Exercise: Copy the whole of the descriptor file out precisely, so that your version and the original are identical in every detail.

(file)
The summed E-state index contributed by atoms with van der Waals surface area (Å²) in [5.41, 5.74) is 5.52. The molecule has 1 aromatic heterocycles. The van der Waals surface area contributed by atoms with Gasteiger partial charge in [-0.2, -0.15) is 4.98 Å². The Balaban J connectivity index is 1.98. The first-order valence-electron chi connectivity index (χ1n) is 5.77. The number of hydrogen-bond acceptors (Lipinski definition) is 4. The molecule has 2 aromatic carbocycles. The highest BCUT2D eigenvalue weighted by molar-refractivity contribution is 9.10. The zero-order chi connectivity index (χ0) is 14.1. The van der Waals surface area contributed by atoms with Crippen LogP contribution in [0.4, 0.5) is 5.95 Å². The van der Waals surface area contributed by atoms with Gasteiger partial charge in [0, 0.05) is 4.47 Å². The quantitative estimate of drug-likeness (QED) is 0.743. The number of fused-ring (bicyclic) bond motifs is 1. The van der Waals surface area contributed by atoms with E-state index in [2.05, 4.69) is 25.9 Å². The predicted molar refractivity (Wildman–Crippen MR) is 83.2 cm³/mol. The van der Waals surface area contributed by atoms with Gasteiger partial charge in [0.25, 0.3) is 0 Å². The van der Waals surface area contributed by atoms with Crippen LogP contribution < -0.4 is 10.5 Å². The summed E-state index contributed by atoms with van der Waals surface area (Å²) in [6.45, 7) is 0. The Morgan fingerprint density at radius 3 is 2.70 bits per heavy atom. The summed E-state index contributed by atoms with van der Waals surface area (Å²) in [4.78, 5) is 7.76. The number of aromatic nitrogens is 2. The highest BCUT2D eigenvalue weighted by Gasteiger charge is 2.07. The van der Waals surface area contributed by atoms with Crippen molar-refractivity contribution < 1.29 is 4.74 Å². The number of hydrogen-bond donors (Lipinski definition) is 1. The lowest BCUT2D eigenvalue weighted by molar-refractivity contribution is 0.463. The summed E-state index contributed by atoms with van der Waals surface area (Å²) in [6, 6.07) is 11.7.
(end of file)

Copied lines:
The summed E-state index contributed by atoms with van der Waals surface area (Å²) in [5.41, 5.74) is 5.52. The molecule has 1 aromatic heterocycles. The van der Waals surface area contributed by atoms with Gasteiger partial charge in [-0.2, -0.15) is 4.98 Å². The Balaban J connectivity index is 1.98. The first-order valence-electron chi connectivity index (χ1n) is 5.77. The number of hydrogen-bond acceptors (Lipinski definition) is 4. The molecule has 2 aromatic carbocycles. The highest BCUT2D eigenvalue weighted by molar-refractivity contribution is 9.10. The zero-order chi connectivity index (χ0) is 14.1. The van der Waals surface area contributed by atoms with Crippen LogP contribution in [0.4, 0.5) is 5.95 Å². The van der Waals surface area contributed by atoms with Gasteiger partial charge in [0, 0.05) is 4.47 Å². The quantitative estimate of drug-likeness (QED) is 0.743. The number of fused-ring (bicyclic) bond motifs is 1. The van der Waals surface area contributed by atoms with E-state index in [2.05, 4.69) is 25.9 Å². The predicted molar refractivity (Wildman–Crippen MR) is 83.2 cm³/mol. The van der Waals surface area contributed by atoms with Gasteiger partial charge in [0.25, 0.3) is 0 Å². The van der Waals surface area contributed by atoms with Crippen LogP contribution < -0.4 is 10.5 Å². The summed E-state index contributed by atoms with van der Waals surface area (Å²) in [6.45, 7) is 0. The Morgan fingerprint density at radius 3 is 2.70 bits per heavy atom. The summed E-state index contributed by atoms with van der Waals surface area (Å²) in [4.78, 5) is 7.76. The number of aromatic nitrogens is 2. The highest BCUT2D eigenvalue weighted by Gasteiger charge is 2.07. The van der Waals surface area contributed by atoms with Crippen molar-refractivity contribution < 1.29 is 4.74 Å². The number of hydrogen-bond donors (Lipinski definition) is 1. The lowest BCUT2D eigenvalue weighted by molar-refractivity contribution is 0.463. The summed E-state index contributed by atoms with van der Waals surface area (Å²) in [6, 6.07) is 11.7.